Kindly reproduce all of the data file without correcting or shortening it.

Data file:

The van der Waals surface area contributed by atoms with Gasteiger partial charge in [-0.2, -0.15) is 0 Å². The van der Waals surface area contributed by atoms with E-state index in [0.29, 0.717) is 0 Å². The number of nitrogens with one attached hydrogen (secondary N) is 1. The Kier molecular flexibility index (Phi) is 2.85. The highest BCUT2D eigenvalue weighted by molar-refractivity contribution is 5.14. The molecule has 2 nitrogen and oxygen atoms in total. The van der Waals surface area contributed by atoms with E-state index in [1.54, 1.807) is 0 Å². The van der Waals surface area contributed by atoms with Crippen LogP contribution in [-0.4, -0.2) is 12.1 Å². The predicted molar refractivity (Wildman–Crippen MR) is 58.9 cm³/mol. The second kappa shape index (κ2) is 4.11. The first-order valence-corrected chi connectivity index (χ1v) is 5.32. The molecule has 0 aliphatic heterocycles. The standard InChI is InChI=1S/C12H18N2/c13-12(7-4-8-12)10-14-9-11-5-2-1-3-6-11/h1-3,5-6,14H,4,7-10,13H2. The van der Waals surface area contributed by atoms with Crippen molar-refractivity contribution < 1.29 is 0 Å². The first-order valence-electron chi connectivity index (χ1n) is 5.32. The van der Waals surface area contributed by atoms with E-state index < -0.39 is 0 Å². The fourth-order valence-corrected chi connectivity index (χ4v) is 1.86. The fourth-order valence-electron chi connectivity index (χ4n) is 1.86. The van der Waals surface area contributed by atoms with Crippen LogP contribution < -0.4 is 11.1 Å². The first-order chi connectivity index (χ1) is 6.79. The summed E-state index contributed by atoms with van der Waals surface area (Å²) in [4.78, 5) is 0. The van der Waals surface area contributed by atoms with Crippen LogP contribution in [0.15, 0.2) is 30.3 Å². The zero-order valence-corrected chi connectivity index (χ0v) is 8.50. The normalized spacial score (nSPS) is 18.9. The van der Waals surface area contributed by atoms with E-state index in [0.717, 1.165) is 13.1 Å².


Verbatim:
The van der Waals surface area contributed by atoms with Gasteiger partial charge in [-0.2, -0.15) is 0 Å². The van der Waals surface area contributed by atoms with E-state index in [0.29, 0.717) is 0 Å². The number of nitrogens with one attached hydrogen (secondary N) is 1. The Kier molecular flexibility index (Phi) is 2.85. The highest BCUT2D eigenvalue weighted by molar-refractivity contribution is 5.14. The molecule has 2 nitrogen and oxygen atoms in total. The van der Waals surface area contributed by atoms with E-state index in [1.54, 1.807) is 0 Å². The van der Waals surface area contributed by atoms with Crippen LogP contribution in [-0.4, -0.2) is 12.1 Å². The predicted molar refractivity (Wildman–Crippen MR) is 58.9 cm³/mol. The second kappa shape index (κ2) is 4.11. The first-order valence-corrected chi connectivity index (χ1v) is 5.32. The molecule has 0 aliphatic heterocycles. The standard InChI is InChI=1S/C12H18N2/c13-12(7-4-8-12)10-14-9-11-5-2-1-3-6-11/h1-3,5-6,14H,4,7-10,13H2. The van der Waals surface area contributed by atoms with Crippen molar-refractivity contribution < 1.29 is 0 Å². The first-order valence-electron chi connectivity index (χ1n) is 5.32. The van der Waals surface area contributed by atoms with E-state index < -0.39 is 0 Å². The fourth-order valence-corrected chi connectivity index (χ4v) is 1.86. The fourth-order valence-electron chi connectivity index (χ4n) is 1.86. The van der Waals surface area contributed by atoms with Crippen LogP contribution < -0.4 is 11.1 Å². The first-order chi connectivity index (χ1) is 6.79. The summed E-state index contributed by atoms with van der Waals surface area (Å²) in [4.78, 5) is 0. The van der Waals surface area contributed by atoms with Crippen LogP contribution in [0.15, 0.2) is 30.3 Å². The zero-order valence-corrected chi connectivity index (χ0v) is 8.50. The normalized spacial score (nSPS) is 18.9. The van der Waals surface area contributed by atoms with E-state index in [0.717, 1.165) is 13.1 Å².